Plumbers’ ‘thick white male’ image could derail UK net zero ambitions

Mica May, co-director of Stopcocks Women Plumbers, told The Telegraph that the industry “is not presenting an attractive face” for prospective plumbers.

“If everyone goes to university the country will fall on its face,” she said. “You’ve got people saying ‘only thickos go into trades’ and young people don’t see the skilled aspect of it.

“Quite frankly, out there in the culture, if there’s anybody who is a tradesperson in a soap then at best they are a scally – they may even be a murderer.

“There’s not a good impression being given of the variety of the job and what a satisfying career it can be, as well as the fact that it can be quite well paid.

“Only when we have enough workers, and enough workers who properly represent the wide variety of people in the UK, will there be space for the innovation we need to meet net zero.”

Majority of plumbers eye retirement

The BEIS report found that the plumbing workforce is 95 per cent white and at least 95 per cent male; more than two-thirds are over 45 years of age; and two in five want to leave the industry in the next decade, with the majority eyeing retirement.

“How can this sector become diverse and representative when it’s perceived as a well-paid dead-end?” Ms May added. “How can it attract enough quality workers to meet the need? This needs not only training, but real funding and a huge cultural shift.”

Kevin Wellman, CEO of the Chartered Institute of Plumbing and Heating Engineering, told The Telegraph “it’s going to be a massive stretch” to reach net zero goals with the current state of the workforce.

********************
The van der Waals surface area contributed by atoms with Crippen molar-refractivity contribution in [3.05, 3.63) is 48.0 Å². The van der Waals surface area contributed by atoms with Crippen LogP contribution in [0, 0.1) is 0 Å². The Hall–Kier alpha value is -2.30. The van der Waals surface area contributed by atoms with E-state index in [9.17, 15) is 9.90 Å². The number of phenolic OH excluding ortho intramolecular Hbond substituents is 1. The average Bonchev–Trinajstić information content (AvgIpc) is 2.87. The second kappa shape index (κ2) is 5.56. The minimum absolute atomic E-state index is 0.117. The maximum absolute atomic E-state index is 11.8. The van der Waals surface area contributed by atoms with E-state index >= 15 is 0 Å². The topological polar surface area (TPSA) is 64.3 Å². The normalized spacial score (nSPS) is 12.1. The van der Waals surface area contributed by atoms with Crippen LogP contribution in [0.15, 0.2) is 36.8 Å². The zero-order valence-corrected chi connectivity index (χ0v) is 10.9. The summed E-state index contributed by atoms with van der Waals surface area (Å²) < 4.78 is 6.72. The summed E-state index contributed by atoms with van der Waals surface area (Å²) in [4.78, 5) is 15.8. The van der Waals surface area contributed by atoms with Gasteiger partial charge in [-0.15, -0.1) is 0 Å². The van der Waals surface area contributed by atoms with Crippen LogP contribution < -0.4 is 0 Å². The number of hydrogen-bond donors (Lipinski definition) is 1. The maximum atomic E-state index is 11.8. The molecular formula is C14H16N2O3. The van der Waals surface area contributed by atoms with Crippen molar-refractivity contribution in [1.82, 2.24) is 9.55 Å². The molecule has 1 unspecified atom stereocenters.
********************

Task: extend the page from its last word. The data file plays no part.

He said there are diversity initiatives in place, but that much more needs to be done to make plumbing an attractive proposition for young people from all backgrounds.

“We need to diversify, as well as recruit more of the currently dominant demographic,” he said. “The main challenge is to reach out to career officers to promote the benefits of the industry to everyone.”

Industry experts also hope that plumbing might appeal to the eco-minded youth of today, not only for its financial benefits, but also to help the environment.

“We need to be telling young people that you can actually help save the planet by joining the plumbing and heating industry,” he continued. “You can actually make a big difference.”

‘Vital to Green Outcomes’

Ms May added that good plumbers “are absolutely vital to green outcomes” but are not being included in conversations about saving the planet.

“You’re more encouraged to go on an Extinction Rebellion demonstration, which does have validity, than you are to actually start installing this stuff that is going to make a difference.”

A BEIS spokesman said: “We expect most people installing heat pumps over the next five years to be existing gas and oil boiler installers who have trained to install heat pumps, and heating engineers can complete this training in one week or less.

“Government is working closely with industry to encourage new apprentices to join the sector, and access the high-paid, high-skilled jobs that will be vital to reducing emissions from the UK’s buildings.”

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